Star Trek: Phase II vs. Star Trek Continues
Star Trek: Phase II Promo Poster
Brief Update, 2014/10/30
Quick update: I have continued to watch episodes of both productions as they've been released. Each series gets better with every new episode. I have yet to see Brian Gross as Captain Kirk, as the release of the most recent episode of Star Trek: Phase II has been delayed. To date, my favorite episode (from either series) is the latest from Star Trek Continues - "The Fairest Of Them All." It takes up the storyline started with "Mirror Mirror" from the original series.
Childhood Memories of Star Trek
I feel like I'm visiting heaven. Or at least, I'm reliving some of the greatest joys of my childhood. One night a week, my Mom would let me stay up past my normal 8:00 PM "school night" bedtime to watch Star Trek. As I grew up, I enjoyed the spin-off series and movies, but none of them quite had the charm and excitement that the original show held for my six year old self. Now I find that there is not one, but two completely independent fan-produced productions resurrecting the original series, both with the stated goal of continuing the story from the point where Star Trek ended after it's third season. I'm having a blast.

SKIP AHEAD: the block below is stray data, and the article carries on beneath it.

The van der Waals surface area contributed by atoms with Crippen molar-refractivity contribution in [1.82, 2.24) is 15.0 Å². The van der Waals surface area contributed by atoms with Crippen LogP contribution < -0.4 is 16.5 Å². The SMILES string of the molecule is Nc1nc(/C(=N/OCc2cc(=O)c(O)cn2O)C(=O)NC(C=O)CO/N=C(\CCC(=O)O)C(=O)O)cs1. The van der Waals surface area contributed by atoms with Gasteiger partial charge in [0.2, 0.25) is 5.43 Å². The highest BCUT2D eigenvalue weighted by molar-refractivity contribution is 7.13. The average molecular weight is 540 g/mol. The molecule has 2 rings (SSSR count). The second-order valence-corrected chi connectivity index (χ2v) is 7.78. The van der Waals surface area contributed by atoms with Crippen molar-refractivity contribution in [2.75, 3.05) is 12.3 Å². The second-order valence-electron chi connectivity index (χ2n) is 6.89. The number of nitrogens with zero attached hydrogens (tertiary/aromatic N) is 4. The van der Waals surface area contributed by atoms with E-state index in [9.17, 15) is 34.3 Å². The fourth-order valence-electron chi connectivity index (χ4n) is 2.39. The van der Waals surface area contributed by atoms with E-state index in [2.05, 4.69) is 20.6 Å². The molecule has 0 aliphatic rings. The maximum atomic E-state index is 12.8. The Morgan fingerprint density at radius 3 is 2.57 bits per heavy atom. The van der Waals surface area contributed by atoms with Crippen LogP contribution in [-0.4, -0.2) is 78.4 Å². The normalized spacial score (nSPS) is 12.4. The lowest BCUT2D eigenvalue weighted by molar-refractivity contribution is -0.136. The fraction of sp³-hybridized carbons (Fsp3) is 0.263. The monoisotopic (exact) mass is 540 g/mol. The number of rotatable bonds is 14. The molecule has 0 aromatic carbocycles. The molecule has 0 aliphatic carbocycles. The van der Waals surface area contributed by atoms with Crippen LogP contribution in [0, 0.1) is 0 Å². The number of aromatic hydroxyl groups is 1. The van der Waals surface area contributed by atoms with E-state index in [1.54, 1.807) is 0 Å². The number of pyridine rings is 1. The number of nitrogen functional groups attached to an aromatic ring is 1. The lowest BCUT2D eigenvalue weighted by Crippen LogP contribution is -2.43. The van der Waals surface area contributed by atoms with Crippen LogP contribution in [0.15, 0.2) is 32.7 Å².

Star Trek: Phase II (ST:PII)
Originally called 'Star Trek: New Voyages,' Star Trek: Phase II was the first serious undertaking, beginning production in 2003. It is Produced by James Cawley, who also plays Captain Kirk in the currently-released episodes. Some of the episodes were new screenplays written by original Star Trek screenwriters like David Gerrold ("The Trouble With Tribbles"). Others were adapted from scripts that had been written for an un-produced series, also called "Star Trek: Phase II" which was planned to air in 1978 but was abandoned when Paramount's television unit folded. To date, Phase II has released 7 full-length episodes, with a few others in various stages of post-production.